|State orders end to train woes|
| [30.08.2007, 11:22pm, Thu. GMT]|
|The heads of both the Norwegian state railway (NSB) and the state agency in charge of the tracks (Jernbaneverket) were called into the Transport Minister's office on Wednesday and were due back on Thursday, ordered to present a clear plan for ending the chaos that's disrupting service. Transport Minister Liv Signe Navarsete vowed that the management of NSB "won't get any rest until they have regained control over the situation." She added that "the worst that can happen now is if people give up on the train system." She was expecting both NSB boss Einar Enger and railroad boss Steinar Killi of Jernbaneverket back in her office on Thursday, 24 hours after they were ordered to find a way to get the system back on track.NSB has blamed serious staffing shortages for the train delays and cancellations that have stranded thousands of commuters and frustrated thousands more. Newspaper VG reported Thursday that around 3,000 train departures have been cancelled just in the last eight months.|
With local elections looming in less than two weeks, state officials are keen to fix any problems that may cause more problems for their parties' candidates. Navarsete's message was thus unusually clear: "Get out of today's situation and ensure that NSB's most important customers, passengers in the Oslo metropolitan area, are offered reliable service through the winter."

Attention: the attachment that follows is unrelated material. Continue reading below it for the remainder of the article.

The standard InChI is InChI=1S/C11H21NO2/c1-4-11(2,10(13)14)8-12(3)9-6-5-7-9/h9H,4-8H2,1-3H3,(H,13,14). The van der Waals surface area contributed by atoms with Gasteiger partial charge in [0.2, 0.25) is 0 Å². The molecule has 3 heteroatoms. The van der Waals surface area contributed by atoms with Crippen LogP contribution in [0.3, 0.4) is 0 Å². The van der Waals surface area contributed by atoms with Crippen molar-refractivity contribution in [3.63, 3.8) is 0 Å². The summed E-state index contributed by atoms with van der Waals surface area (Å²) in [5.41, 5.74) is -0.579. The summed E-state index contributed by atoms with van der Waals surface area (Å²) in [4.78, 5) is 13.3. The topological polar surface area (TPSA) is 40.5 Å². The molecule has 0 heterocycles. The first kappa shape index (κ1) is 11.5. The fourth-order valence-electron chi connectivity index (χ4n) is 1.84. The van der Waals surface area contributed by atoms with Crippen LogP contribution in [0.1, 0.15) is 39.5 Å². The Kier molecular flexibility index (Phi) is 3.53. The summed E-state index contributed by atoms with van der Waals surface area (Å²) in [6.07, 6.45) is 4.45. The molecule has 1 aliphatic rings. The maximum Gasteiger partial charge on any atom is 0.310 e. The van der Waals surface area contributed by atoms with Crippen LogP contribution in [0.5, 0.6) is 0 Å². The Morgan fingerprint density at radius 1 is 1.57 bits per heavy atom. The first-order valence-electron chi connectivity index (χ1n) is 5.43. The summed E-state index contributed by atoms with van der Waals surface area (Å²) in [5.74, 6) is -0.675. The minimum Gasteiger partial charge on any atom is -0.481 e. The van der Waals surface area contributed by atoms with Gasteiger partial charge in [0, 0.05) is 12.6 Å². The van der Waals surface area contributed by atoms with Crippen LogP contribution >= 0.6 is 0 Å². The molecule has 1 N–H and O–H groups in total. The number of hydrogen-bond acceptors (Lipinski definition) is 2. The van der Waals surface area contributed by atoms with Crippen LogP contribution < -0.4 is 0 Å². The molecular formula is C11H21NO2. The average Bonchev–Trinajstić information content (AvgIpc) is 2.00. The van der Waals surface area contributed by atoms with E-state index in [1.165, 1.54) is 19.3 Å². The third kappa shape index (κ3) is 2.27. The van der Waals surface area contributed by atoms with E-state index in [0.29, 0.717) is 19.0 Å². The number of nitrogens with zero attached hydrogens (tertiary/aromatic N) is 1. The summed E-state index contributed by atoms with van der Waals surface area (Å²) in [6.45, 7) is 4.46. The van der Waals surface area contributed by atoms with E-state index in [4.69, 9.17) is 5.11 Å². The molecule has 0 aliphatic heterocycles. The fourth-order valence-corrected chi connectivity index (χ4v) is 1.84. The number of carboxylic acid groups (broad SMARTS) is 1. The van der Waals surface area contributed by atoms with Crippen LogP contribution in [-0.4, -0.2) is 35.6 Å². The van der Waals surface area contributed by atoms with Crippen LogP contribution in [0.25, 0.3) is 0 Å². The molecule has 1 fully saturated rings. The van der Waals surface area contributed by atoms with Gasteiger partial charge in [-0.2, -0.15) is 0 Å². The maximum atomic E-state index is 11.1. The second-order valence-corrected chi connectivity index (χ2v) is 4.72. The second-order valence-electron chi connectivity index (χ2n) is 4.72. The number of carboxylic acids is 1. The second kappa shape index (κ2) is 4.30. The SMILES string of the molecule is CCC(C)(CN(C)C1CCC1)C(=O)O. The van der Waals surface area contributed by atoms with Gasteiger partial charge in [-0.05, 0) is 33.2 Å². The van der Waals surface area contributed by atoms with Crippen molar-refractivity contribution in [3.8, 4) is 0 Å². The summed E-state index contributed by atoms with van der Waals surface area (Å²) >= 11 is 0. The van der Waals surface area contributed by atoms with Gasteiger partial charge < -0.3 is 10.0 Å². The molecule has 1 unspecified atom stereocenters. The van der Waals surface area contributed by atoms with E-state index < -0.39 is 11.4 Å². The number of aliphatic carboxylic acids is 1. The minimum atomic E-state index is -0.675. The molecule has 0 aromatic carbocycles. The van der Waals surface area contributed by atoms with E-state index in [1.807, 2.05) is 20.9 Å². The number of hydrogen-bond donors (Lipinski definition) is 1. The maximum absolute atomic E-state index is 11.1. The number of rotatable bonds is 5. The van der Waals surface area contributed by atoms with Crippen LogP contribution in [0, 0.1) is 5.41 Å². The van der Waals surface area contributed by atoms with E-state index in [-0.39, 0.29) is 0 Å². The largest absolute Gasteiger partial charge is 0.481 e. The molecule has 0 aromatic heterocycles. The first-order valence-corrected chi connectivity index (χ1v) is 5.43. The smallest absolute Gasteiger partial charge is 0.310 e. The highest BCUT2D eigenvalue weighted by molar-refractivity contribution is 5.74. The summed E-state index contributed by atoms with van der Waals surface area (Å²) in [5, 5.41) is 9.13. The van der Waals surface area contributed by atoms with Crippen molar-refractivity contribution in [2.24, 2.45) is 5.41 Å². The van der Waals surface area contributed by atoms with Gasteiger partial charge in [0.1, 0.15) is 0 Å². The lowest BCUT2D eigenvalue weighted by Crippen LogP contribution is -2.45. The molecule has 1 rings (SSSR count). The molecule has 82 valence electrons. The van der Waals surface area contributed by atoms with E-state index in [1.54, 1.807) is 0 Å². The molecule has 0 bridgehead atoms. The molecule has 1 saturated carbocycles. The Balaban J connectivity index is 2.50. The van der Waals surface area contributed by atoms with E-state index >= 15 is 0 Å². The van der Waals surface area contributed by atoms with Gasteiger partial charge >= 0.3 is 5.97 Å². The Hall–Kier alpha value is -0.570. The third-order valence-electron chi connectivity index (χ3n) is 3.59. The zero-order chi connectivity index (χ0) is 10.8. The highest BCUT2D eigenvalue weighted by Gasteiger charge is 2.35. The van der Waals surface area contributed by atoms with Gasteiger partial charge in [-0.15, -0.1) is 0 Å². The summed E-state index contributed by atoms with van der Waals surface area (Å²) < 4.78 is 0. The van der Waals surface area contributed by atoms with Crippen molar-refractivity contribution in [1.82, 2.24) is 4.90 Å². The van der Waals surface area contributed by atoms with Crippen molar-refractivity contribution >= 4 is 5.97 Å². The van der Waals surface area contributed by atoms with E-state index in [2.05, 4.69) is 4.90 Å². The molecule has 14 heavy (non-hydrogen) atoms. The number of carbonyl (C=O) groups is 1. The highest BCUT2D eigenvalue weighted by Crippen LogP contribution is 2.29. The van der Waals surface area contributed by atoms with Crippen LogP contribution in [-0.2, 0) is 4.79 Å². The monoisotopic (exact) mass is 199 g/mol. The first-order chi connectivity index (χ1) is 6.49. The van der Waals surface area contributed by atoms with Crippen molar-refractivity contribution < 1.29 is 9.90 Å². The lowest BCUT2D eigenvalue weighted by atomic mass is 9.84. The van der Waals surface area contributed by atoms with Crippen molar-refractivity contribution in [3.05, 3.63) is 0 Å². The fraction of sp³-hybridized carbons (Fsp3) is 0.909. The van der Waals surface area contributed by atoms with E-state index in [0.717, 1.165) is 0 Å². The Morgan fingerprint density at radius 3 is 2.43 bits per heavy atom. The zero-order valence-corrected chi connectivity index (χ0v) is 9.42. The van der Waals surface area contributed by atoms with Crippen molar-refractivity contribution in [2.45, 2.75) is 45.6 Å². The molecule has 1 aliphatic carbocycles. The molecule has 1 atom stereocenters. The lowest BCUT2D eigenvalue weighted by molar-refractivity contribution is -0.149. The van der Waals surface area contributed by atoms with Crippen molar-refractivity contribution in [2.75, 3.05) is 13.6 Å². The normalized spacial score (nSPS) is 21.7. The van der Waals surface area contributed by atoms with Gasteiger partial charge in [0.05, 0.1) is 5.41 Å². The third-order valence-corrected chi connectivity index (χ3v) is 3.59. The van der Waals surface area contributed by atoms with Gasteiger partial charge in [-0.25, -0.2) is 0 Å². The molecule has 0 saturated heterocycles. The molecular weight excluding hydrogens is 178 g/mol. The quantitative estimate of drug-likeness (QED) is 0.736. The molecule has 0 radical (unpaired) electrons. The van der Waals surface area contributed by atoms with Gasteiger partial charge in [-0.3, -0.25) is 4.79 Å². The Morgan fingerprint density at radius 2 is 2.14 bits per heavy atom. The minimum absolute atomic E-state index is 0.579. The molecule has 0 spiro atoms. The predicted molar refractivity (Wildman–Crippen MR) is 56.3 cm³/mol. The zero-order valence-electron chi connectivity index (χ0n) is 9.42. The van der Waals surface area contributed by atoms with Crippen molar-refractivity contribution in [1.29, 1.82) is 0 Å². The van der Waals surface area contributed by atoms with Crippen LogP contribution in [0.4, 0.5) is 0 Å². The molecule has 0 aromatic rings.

"We can't have the situation we have now," Navarsete, of the Center Party, told newspaper Aftenposten. "At the same time, I'm asking passengers to be patient." She doesn't want them to start driving their cars to work.
NSB is paying would-be train engineers while they study, in return for commitments that they'll work for NSB for at least two years after graduation. Navarsete also wants NSB to reduce the number of experienced engineers who are quitting, and step up recruitment efforts.
One 52-year-old train engineer, however, told Aftenposten that he quit after 30 years with NSB because he was so frustrated over working conditions. He said, for example, that he was often embarrassed to operate trains because they were so filthy, in turn because of inadequate cleaning personnel. "NSB is a sick company," he said.
The trouble comes just when NSB is seeing record large ridership, because of environmental concerns, traffic congestion on local roads, and the high prices of petrol and parking in Oslo.
Aftenposten English Web Desk